What Are Child Support Arrears?

Child support arrears refers to past-due payments. The person ordered to pay child support may have fallen behind or stopped fulfilling their obligation altogether. The parent owed payments can pursue various options to recover unpaid amounts and enforce the order. Continued willful disobedience of an order to pay child support can result in various consequences, including wage garnishment and incarceration. Because of this, anyone struggling to make payments should take action as soon as possible to modify the judgment. The modification cannot clear arrears, but it can adjust the periodic payment amount, making it more manageable.

At Claery & Hammond, LLP, our San Diego attorneys help clients seeking to enforce or modify family court orders. Schedule a consultation with us by calling (310) 817-6904 or submitting an online contact formtoday.

Understanding Child Support Arrears

In California, both parents are required to support their children financially. If the parents have divorced or were never married, a family law court may order one of the parents to make monthly child support payments to the other.

After the order is made, the paying parent must remit payment on the start date indicated on the order and continue the financial obligation as required.

For whatever reason, the paying parent might fall behind or stop making payments altogether. When the individual misses a payment, this is called being in arrears. In other words, arrears are overdue child support payments.

Collecting Unpaid Child Support

Regardless of why the paying parent falls behind on child support, the receiving parent is still owed the full amount. That means the paying parent is responsible for satisfying past-due and current payments.

The receiving parent can explore several options for collecting child support arrears. The first path may be to go to the local child support agency, which can attempt to recover unpaid amounts. If the paying parent continues to fall behind, the receiving parent may take the matter to court.

The receiving parent may pursue avenues to collect arrears only if a lawful court order is in place. The order may have been rendered as part of divorce proceedings or after establishing parentage and requesting a child support judgment from the court.

Verbal, informal arrangements between the parents are not enforceable. For instance, suppose the parents agreed that one would pay the other $500 on the fifth of every month and shook on it. Although the individuals have established terms and solidified their agreements with a handshake, the receiving parent would not have any legal vehicles available for remedy if the paying spouse falls behind. Thus, it is critical that parents have any informal agreements reviewed and approved by the court. This ensures that failures to comply can be lawfully enforced.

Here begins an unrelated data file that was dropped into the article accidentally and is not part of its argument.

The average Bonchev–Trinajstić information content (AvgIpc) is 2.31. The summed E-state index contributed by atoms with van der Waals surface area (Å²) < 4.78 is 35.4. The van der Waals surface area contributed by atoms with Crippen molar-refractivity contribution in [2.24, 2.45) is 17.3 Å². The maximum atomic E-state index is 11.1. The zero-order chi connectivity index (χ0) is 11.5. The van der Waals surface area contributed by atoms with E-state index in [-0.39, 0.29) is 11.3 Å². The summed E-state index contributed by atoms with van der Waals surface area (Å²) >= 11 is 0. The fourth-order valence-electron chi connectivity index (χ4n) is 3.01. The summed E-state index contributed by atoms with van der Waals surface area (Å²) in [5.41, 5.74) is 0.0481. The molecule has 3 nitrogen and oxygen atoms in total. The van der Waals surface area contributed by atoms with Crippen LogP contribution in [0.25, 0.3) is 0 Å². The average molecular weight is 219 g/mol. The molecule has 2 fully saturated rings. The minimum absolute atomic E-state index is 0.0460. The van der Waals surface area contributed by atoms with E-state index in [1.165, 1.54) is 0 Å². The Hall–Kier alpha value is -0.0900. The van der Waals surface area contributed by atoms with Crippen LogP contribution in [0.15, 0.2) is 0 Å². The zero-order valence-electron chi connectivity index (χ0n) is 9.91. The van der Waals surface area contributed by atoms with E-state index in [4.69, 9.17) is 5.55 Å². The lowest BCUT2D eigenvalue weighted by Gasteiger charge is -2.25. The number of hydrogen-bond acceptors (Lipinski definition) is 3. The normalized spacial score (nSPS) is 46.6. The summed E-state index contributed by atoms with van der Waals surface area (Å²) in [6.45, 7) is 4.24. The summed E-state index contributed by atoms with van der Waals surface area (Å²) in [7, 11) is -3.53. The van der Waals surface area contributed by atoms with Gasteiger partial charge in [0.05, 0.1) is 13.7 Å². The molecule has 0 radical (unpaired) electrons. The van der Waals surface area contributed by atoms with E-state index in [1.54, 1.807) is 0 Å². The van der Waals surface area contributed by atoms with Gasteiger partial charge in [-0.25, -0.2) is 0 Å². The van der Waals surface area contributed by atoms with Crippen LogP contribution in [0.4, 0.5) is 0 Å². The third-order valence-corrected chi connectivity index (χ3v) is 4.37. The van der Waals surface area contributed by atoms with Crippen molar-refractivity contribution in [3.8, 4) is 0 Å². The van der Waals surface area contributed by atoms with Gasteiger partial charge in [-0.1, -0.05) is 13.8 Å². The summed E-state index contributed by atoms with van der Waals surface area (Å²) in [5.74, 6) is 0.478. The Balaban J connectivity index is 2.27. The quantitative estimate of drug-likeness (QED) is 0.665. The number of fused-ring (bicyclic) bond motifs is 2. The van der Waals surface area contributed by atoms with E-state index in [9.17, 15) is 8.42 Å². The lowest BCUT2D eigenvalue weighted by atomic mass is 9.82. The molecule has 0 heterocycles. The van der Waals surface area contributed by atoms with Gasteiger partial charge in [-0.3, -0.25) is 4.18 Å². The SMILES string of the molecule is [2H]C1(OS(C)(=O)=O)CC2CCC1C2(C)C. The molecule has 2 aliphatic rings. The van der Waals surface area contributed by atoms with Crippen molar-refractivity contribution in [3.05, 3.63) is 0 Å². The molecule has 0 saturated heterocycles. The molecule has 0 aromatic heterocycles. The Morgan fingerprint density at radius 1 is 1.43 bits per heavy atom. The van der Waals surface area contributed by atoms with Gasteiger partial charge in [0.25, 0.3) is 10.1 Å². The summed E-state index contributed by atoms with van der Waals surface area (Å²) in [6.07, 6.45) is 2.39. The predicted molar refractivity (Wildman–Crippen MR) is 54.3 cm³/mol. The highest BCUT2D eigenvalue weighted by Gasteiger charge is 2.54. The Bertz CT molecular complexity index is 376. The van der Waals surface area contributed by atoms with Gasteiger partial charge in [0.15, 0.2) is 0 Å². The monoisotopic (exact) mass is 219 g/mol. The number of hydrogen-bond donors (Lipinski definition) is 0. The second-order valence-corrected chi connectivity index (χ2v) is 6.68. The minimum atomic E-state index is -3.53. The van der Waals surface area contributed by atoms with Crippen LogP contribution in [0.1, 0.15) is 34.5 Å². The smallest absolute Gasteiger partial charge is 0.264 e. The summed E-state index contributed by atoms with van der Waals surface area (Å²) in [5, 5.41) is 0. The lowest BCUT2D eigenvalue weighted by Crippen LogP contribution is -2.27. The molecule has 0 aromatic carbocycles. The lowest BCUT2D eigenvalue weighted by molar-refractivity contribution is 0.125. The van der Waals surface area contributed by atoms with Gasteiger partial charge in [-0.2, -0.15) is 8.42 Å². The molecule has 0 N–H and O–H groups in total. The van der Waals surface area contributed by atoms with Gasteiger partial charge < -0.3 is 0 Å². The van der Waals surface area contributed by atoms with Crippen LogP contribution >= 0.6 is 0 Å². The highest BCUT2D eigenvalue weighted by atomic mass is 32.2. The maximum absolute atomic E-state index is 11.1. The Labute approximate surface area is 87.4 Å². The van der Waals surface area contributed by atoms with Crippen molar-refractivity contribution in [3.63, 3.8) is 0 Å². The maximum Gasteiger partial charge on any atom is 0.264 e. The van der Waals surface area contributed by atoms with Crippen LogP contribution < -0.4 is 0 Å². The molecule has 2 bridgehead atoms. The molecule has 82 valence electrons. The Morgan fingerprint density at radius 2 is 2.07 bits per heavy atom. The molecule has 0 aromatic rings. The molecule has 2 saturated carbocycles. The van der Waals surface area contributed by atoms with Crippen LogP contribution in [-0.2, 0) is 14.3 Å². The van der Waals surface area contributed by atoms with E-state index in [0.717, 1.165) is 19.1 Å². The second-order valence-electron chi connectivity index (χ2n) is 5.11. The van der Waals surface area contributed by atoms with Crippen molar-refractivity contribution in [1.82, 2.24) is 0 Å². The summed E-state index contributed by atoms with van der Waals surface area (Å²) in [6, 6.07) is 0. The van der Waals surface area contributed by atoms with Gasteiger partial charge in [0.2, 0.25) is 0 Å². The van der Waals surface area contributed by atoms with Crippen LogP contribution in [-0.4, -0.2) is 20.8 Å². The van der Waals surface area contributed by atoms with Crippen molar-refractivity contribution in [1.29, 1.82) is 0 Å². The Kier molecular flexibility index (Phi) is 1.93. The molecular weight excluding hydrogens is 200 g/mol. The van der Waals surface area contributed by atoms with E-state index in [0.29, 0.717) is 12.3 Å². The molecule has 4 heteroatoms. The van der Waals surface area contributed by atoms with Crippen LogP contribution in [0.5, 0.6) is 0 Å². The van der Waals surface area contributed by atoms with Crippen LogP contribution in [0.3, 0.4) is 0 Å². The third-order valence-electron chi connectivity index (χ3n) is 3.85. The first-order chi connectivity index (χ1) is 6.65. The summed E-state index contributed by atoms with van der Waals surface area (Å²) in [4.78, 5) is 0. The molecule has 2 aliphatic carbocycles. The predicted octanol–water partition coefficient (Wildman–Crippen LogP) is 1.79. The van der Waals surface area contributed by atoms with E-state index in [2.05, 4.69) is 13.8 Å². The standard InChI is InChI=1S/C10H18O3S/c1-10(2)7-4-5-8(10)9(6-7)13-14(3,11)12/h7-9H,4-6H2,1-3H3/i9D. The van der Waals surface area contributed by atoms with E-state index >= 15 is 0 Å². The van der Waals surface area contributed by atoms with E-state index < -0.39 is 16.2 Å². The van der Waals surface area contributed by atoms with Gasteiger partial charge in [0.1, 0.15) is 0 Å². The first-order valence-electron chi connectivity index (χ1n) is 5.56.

The Consequences of Not Paying Child Support

Failure to pay court-ordered child support can have various consequences.

These include:

  • Wage garnishment: The court can order that a certain amount be taken from the paying spouse’s check each month. The judgment can include an amount that allows for arrearages to be satisfied.
  • Driver’s license revocation: The DMV may be instructed to deny driver’s license renewal. If payments are not made for four months or more, the paying parent’s driver’s license may be revoked.
  • Additional fees and costs: Under California Code of Civil Procedure § 685.010, interest of 10% may be tacked onto the principal of the unsatisfied child support payments. Additionally, California Family Code § 4722 allows a 6% to 72% delinquency fee to be applied monthly after a paying parent is behind for more than 30 days.
  • Contempt of court: The receiving parent may file a petition with the court to find the paying spouse in contempt. This means that the paying spouse was aware of their obligation, either because they were present when the order was made or was served a copy of the order, and could pay but willfully disobeyed. Contempt is punishable by fines and jail time.

Modifying a Child Support Order

The paying parent cannot simply stop making child support payments because they lost their job or experienced other circumstances that affected their finances. They must ask the court to modify the order to adjust for a significant change in their situation.

The request to modify child support should be made as soon as possible. If the court agrees to change it, the modification applies to obligations after the approval date. It does not affect past-due amounts. The paying parent is still on the hook for those.

Contact Claery & Hammond, LLP

If you are involved in a child support matter – whether seeking support, enforcing an order, or requesting a modification – have an attorney assist with your case. They can ensure that you understand your rights and legal options and can pursue a favorable outcome.

To speak with one of our San Diego lawyers, please call us at (310) 817-6904 or submit an online contact formtoday.